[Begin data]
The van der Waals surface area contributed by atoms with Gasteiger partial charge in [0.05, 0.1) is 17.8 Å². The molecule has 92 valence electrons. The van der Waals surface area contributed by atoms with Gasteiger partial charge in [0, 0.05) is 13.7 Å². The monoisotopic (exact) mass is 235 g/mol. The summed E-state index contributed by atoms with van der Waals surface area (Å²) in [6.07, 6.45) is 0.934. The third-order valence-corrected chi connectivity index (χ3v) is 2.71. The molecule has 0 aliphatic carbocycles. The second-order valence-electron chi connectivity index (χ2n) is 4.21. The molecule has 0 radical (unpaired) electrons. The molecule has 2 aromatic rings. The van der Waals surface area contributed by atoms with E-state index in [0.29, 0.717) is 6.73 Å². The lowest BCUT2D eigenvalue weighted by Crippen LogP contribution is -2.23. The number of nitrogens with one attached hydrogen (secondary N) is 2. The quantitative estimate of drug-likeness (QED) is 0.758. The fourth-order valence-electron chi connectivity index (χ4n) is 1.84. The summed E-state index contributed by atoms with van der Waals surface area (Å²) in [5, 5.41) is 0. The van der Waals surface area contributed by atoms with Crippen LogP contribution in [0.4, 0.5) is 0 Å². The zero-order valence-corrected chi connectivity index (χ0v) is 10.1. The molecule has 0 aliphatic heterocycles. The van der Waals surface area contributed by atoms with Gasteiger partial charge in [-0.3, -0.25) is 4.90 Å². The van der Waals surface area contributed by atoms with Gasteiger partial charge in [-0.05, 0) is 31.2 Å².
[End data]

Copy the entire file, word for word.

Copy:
The van der Waals surface area contributed by atoms with Gasteiger partial charge in [0.05, 0.1) is 17.8 Å². The molecule has 92 valence electrons. The van der Waals surface area contributed by atoms with Gasteiger partial charge in [0, 0.05) is 13.7 Å². The monoisotopic (exact) mass is 235 g/mol. The summed E-state index contributed by atoms with van der Waals surface area (Å²) in [6.07, 6.45) is 0.934. The third-order valence-corrected chi connectivity index (χ3v) is 2.71. The molecule has 0 aliphatic carbocycles. The second-order valence-electron chi connectivity index (χ2n) is 4.21. The molecule has 0 radical (unpaired) electrons. The molecule has 2 aromatic rings. The van der Waals surface area contributed by atoms with E-state index in [0.29, 0.717) is 6.73 Å². The lowest BCUT2D eigenvalue weighted by Crippen LogP contribution is -2.23. The number of nitrogens with one attached hydrogen (secondary N) is 2. The quantitative estimate of drug-likeness (QED) is 0.758. The fourth-order valence-electron chi connectivity index (χ4n) is 1.84. The summed E-state index contributed by atoms with van der Waals surface area (Å²) in [5, 5.41) is 0. The van der Waals surface area contributed by atoms with Crippen LogP contribution in [0.4, 0.5) is 0 Å². The zero-order valence-corrected chi connectivity index (χ0v) is 10.1. The molecule has 0 aliphatic heterocycles. The van der Waals surface area contributed by atoms with Gasteiger partial charge in [-0.3, -0.25) is 4.90 Å². The van der Waals surface area contributed by atoms with Gasteiger partial charge in [-0.05, 0) is 31.2 Å².